Now let us consider how we live on it. One assumes that people did not settle the land in Haiti knowing that they were sat on a great fault line. Overtime, the inhabitants may have experienced earth tremors and full-scale earthquakes but as human experience has been for the majority, we know that home is where the heart is and attachments make it difficult to just get up and go. We must recognize that, just as nature has dealt Haiti the severest of blows, so there is also beauty in the nature of Haiti and there has been great wealth to be had as well, especially through gold and crops of tobacco and sugar.
Sadly, the history of Haiti has been one of exploitation from the moment it was colonialised by the Spanish and then French. The people, the land and its produce have been ruthlessly abused. One particularly cynical episode occurred in 1825. Independence through a slave rebellion from France had been gained in 1804 at an estimated cost of 100,000 black people and 24,000 of the 40,000 white colonists. To safeguard independence from France, President Boyer agreed to a treaty by which France recognized the independence of the country in exchange for a payment of 150 million francs (later reduced in 1838 to 90 million francs) – an indemnity for profits lost from the slave trade. The French abolitionist Victor Schoelcher wrote: "Imposing an indemnity on the victorious slaves was equivalent to making them pay with money that which they had already paid with their blood."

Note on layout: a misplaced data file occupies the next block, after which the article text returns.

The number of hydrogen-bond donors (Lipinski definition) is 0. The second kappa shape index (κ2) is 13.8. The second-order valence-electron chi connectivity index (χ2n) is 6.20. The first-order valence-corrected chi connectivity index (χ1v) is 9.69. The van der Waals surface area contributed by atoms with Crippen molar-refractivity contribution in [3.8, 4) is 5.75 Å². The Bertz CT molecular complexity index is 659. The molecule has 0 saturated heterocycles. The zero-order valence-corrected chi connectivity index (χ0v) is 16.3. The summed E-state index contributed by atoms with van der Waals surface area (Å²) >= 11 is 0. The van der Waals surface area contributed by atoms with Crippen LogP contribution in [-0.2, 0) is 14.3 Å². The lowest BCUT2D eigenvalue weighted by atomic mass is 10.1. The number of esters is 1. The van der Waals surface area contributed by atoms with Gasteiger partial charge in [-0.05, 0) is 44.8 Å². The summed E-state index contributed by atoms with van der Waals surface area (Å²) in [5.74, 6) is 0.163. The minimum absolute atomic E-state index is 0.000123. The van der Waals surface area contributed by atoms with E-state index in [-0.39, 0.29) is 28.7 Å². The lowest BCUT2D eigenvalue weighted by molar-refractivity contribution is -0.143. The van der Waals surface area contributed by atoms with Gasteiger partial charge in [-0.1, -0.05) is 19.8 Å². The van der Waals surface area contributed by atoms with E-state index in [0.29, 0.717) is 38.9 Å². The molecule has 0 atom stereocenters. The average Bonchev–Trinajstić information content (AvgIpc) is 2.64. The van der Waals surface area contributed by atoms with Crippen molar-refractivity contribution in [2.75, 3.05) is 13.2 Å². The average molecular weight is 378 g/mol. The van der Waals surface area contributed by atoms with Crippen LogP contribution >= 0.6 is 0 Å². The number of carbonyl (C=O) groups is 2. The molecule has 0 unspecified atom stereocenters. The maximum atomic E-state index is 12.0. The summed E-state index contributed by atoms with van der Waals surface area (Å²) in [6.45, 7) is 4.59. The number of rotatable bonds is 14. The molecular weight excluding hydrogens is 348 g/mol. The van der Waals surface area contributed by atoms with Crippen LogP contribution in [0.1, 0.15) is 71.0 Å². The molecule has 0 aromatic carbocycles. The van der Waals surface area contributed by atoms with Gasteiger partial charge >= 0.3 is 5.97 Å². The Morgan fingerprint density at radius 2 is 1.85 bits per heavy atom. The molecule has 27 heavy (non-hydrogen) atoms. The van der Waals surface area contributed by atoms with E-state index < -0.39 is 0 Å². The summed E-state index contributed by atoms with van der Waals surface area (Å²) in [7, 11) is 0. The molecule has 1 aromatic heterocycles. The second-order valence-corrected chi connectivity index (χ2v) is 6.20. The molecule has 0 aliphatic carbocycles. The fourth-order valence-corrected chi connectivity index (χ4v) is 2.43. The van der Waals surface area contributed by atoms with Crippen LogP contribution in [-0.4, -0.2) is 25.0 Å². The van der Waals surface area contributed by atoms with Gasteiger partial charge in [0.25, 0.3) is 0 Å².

Haiti has had 32 coups in its 200 year history. It has been subjected to every form of corrupt human rule. Sometimes its source was internal, most infamously with ‘Papa Doc Duvalier who murdered up to 30,000 opponents to maintain his family’s control. As often, its source was external. In the opinion of Peter Hallward, the Canadian political philosopher, “Ever since the US invaded and occupied the country in 1915, every serious political attempt to allow Haiti's people to move "from absolute misery to a dignified poverty" has been violently and deliberately blocked by the US government and some of its allies.” Hallward suggests that “Haiti is now a country where, according to the best available study, around 75% of the population "lives on less than $2 per day, and 56% – four and a half million – live on less than $1 per day.”